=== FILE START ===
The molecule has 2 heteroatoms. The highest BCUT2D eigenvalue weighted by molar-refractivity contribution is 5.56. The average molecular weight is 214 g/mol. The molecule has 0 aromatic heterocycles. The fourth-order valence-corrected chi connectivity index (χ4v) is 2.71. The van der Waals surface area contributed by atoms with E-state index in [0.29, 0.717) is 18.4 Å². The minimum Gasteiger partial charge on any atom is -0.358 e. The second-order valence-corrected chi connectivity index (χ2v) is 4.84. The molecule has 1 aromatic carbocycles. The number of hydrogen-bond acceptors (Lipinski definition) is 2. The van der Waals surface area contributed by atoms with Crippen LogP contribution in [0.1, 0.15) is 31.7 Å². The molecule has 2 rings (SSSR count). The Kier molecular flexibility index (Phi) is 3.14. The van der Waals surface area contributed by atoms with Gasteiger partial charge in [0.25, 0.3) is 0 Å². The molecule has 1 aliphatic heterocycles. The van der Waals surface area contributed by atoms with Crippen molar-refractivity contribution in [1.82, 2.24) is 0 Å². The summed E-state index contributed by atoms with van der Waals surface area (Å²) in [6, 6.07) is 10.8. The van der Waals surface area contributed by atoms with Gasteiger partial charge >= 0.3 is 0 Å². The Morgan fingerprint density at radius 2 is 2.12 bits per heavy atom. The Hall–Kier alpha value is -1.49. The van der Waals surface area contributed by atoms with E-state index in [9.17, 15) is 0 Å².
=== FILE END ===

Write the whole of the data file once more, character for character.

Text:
The molecule has 2 heteroatoms. The highest BCUT2D eigenvalue weighted by molar-refractivity contribution is 5.56. The average molecular weight is 214 g/mol. The molecule has 0 aromatic heterocycles. The fourth-order valence-corrected chi connectivity index (χ4v) is 2.71. The van der Waals surface area contributed by atoms with E-state index in [0.29, 0.717) is 18.4 Å². The minimum Gasteiger partial charge on any atom is -0.358 e. The second-order valence-corrected chi connectivity index (χ2v) is 4.84. The molecule has 1 aromatic carbocycles. The number of hydrogen-bond acceptors (Lipinski definition) is 2. The van der Waals surface area contributed by atoms with Crippen LogP contribution in [0.1, 0.15) is 31.7 Å². The molecule has 2 rings (SSSR count). The Kier molecular flexibility index (Phi) is 3.14. The van der Waals surface area contributed by atoms with Gasteiger partial charge in [0.25, 0.3) is 0 Å². The molecule has 1 aliphatic heterocycles. The van der Waals surface area contributed by atoms with Crippen molar-refractivity contribution in [1.82, 2.24) is 0 Å². The summed E-state index contributed by atoms with van der Waals surface area (Å²) in [6, 6.07) is 10.8. The van der Waals surface area contributed by atoms with Gasteiger partial charge >= 0.3 is 0 Å². The Morgan fingerprint density at radius 2 is 2.12 bits per heavy atom. The Hall–Kier alpha value is -1.49. The van der Waals surface area contributed by atoms with E-state index in [9.17, 15) is 0 Å².